Thursday, February 29, 2024
6.1 C
HomeFarming News302 vets and 139 vet nurses added to the register
Catherina Cunnane
Catherina Cunnane
Catherina Cunnane hails from a sixth-generation drystock and specialised pedigree suckler enterprise in Co. Mayo. She currently holds the positions of editor and general manager at That's Farming, having joined the firm during its start-up phase in 2015.
Reading Time: 3 minutes

302 vets and 139 vet nurses added to the register

A further 302 new vets and 139 new veterinary nurses joined the Veterinary Council of Ireland’s register last year, the body has confirmed.

The total number of vets and veterinary nurses on the Veterinary Council register currently stands at 3399 and 1245, respectively.

This is “an all-time high” in terms of the number of veterinary professionals working in Ireland, according to the statutory body responsible for regulating and managing the practice of veterinary medicine and veterinary nursing in the state.

Vet and vet nurse register

The VCI believes the addition of these professionals and their talent will “benefit animal health and welfare in Ireland”.

These registrant numbers are welcomed in the context of increasing demand for veterinary services and ongoing recruitment challenges in these rapidly growing and developing professions.

Of the 302 newly registered vets, 80 were awarded their Bachelor of Veterinary Medicine Degree from UCD.

- Advertisement -

The remaining vets graduated from a number of schools of veterinary medicine abroad.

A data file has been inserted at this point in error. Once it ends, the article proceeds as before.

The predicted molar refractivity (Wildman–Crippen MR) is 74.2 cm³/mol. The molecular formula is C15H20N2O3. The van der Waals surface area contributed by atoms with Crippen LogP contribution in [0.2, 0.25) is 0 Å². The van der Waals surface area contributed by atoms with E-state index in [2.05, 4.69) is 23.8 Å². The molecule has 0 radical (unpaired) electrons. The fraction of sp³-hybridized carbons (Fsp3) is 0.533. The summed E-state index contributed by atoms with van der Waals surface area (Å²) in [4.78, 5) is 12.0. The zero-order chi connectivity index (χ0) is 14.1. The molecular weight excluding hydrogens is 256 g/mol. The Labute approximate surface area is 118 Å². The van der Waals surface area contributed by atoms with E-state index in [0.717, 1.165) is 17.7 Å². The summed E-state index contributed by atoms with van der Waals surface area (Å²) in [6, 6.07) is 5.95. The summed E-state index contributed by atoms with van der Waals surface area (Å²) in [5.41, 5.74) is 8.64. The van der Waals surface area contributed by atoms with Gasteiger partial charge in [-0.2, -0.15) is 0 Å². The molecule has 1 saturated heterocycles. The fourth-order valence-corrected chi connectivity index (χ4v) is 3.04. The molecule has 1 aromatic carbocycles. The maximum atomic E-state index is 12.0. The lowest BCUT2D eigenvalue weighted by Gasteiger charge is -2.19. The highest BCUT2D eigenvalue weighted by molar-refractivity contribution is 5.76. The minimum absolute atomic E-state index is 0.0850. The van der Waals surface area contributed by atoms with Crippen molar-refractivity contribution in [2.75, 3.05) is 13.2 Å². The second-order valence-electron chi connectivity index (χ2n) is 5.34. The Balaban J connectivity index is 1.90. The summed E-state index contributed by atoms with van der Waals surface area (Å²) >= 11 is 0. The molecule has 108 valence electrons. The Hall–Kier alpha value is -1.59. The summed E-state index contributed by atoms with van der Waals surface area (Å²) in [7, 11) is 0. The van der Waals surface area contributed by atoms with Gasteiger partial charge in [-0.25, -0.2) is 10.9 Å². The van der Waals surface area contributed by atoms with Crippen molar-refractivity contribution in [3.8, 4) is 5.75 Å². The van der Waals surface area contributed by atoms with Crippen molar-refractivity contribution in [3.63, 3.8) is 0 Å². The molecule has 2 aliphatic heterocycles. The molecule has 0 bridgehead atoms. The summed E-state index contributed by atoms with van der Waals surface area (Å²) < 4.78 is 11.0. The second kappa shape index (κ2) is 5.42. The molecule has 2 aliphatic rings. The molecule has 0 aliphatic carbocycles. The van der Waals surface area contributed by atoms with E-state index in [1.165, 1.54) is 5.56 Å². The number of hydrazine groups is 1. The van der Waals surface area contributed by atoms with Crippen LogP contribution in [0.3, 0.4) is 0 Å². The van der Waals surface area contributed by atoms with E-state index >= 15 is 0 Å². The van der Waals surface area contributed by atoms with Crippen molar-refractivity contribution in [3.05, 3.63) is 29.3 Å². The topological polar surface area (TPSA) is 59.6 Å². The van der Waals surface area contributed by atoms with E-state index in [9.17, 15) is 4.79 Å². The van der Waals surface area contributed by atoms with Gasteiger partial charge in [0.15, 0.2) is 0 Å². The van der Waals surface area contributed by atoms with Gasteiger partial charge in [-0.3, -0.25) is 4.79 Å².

The most popular were the Budapest University of Veterinary Science (which accounted for 35 newly registered vets) and Warsaw University of Life Sciences (which made up 14 vets).

The top ten counties which accounted for the newest vets in 2022 were:

  • Dublin – 32 newly registered vets in 2022;
  • Cork – 20 newly registered vets in 2022;
  • Galway – 20 newly registered vets in 2022;
  • Tipperary – 13 newly registered vets in 2022;
  • Meath – 13 newly registered vets in 2022;
  • Kildare – 13 newly registered vets in 2022;
  • Wexford – 12 newly registered vets in 2022;
  • Wicklow – 8 newly registered vets in 2022;
  • Kerry – 8 newly registered vets in 2022;
  • Limerick – 7 newly registered vets in 2022.
Muldoon comments

Niamh Muldoon, CEO and Registrar of the Veterinary Council of Ireland, said the VCI believes that the welcome addition of these talented professionals to our register in 2022 will “go some way” to meeting the growing demand for veterinary services across Ireland.

She commented: “We are pleased to welcome all of the vets and vet nurses who joined our register over the last 12 months.believe this growth indicates the robust strength of the sector.”

“The council looks forward to what 2023 will bring, and we will continue to work with all of our registrants and our stakeholders in the interest of the public and animal health and welfare,” Muldoon concluded.

Previous article on 295 courses that you can study to become a vet

- Advertisment -

Most Popular